Homily Sixth Sunday Year C Trust in God or in self and others

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Homily Sixth Sunday Year C

Reading 1: Jeremiah contrasts for us trust in human beings versus trust in God. For the prophet anyone who trusts in human beings, anyone who trusts in human power and not in the divine, turns his heart away from God. These actions described by Jeremiah are all internal actions.

Our currency at present states “In God we trust”. However, our actions as a people reveal we trust in ourselves and others and not in God. Recent events have revealed the futility of trusting in others, who in their own greed have brought about financial crises, moral disintegration, political injustice.

It is not trust in others that is the problem but trust in others by turning away from God. If there is not a level of trust between people there would be anarchy. However, it is when God is left out of the equation that man falls apart.

To trust in human beings and turn away from God is an attempt to make human beings gods, the center of reality, the beginning and end of everything. Every political, economic and social system that does not have God as the center has failed over the centuries.

Trust in God or trust in self or others was the temptation in the Garden of Eden. It was the temptations faced by Jesus.

Reading 2: Paul touches on the central message of our faith: the Resurrection of Jesus from the dead. Because of his Resurrection, we believe that those who die in relationship to him will rise with him on the last day with glorified bodies.

Our faith, as Paul says, is not only in the Incarnation (Word became flesh), not only in the death of Jesus on the cross (our redemption). It is also in his prophetic word revealing that he would rise on the third day. As Paul says, either Christ is who he said he is or he is not. Either he fulfilled his promises to rise from the dead or did not. Each Sunday we profess our faith in the resurrection of Christ from the dead and our faith in our own future resurrection from the dead with and in Christ.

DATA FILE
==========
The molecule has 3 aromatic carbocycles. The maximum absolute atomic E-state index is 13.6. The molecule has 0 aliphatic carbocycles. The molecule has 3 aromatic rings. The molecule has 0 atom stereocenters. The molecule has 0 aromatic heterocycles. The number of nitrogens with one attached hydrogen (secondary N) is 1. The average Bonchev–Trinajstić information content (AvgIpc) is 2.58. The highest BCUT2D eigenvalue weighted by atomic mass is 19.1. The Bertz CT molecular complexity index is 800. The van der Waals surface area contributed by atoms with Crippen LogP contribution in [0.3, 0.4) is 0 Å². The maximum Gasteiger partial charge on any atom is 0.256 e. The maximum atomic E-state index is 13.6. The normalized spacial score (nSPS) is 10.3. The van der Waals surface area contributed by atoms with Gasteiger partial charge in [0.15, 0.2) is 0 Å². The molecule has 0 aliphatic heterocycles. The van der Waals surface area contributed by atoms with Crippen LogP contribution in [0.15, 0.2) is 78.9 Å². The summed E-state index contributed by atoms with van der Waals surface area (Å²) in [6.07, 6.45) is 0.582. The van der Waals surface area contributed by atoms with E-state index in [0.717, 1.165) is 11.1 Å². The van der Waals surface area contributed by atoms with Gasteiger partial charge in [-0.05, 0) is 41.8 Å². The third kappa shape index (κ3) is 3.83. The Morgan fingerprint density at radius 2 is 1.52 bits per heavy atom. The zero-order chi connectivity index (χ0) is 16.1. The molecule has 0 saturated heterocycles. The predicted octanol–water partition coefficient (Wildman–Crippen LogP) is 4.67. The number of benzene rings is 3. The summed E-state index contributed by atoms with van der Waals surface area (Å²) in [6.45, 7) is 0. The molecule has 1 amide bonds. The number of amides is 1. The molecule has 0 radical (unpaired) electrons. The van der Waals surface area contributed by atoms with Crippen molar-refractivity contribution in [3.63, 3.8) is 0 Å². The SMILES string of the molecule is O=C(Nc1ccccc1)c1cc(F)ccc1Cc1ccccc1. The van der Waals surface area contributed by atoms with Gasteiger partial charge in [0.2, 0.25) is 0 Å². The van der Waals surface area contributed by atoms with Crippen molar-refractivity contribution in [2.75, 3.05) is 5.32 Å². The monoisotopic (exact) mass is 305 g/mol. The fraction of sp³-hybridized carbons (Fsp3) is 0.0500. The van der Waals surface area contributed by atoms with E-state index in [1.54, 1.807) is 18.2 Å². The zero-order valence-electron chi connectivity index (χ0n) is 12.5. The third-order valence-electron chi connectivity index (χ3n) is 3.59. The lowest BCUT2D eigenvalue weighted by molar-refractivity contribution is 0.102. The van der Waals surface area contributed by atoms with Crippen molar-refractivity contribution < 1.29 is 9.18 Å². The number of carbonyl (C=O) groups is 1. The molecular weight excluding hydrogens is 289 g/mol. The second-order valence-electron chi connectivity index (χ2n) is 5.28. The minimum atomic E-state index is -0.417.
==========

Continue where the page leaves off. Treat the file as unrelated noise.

Gospel: Jesus preaches a message that is counter cultural. He calls the physically and materially poor blessed and confronts the self-focused materially rich. He does the same with those who are physically hungry in contrast to those who are  physically satisfied; those who are mourning in contrast to those who are enjoying life oblivious of others.

It is not that Jesus is exalting human poverty, hunger, sadness while condemning the opposites. The underlying factor is one’s relationship with God whether one is poor or rich, hungry or satisfied. In light of that relationship the poor person places his trust in God and the one with wealth sees that he is a steward of what belongs to God.

Jesus is not opposed to wealth nor does he wants people to suffer poverty. Did he not accept to dine with the rich man? Did he not feed the five thousand? Did he not raised the son of the widow of Naim? Did he not change water into wine so the wedding celebration could continue?
The question is poverty with or without God and richness without reference to God or under the Lordship of God.

Jesus himself was poor in the sense he had no place to lay down his head but rich because he trusted in the providence of the Father to care for him as long as he was doing the will of the Father.

So the question is whether we trust in God or in ourselves and others. If we are rich or full or happy, are we conscious of those in need and what does God want us to do with what we have? Or are we oblivious like the rich man towards Lazarus? We can’t solve the world’s problem. But we can make a difference in one person’s life.

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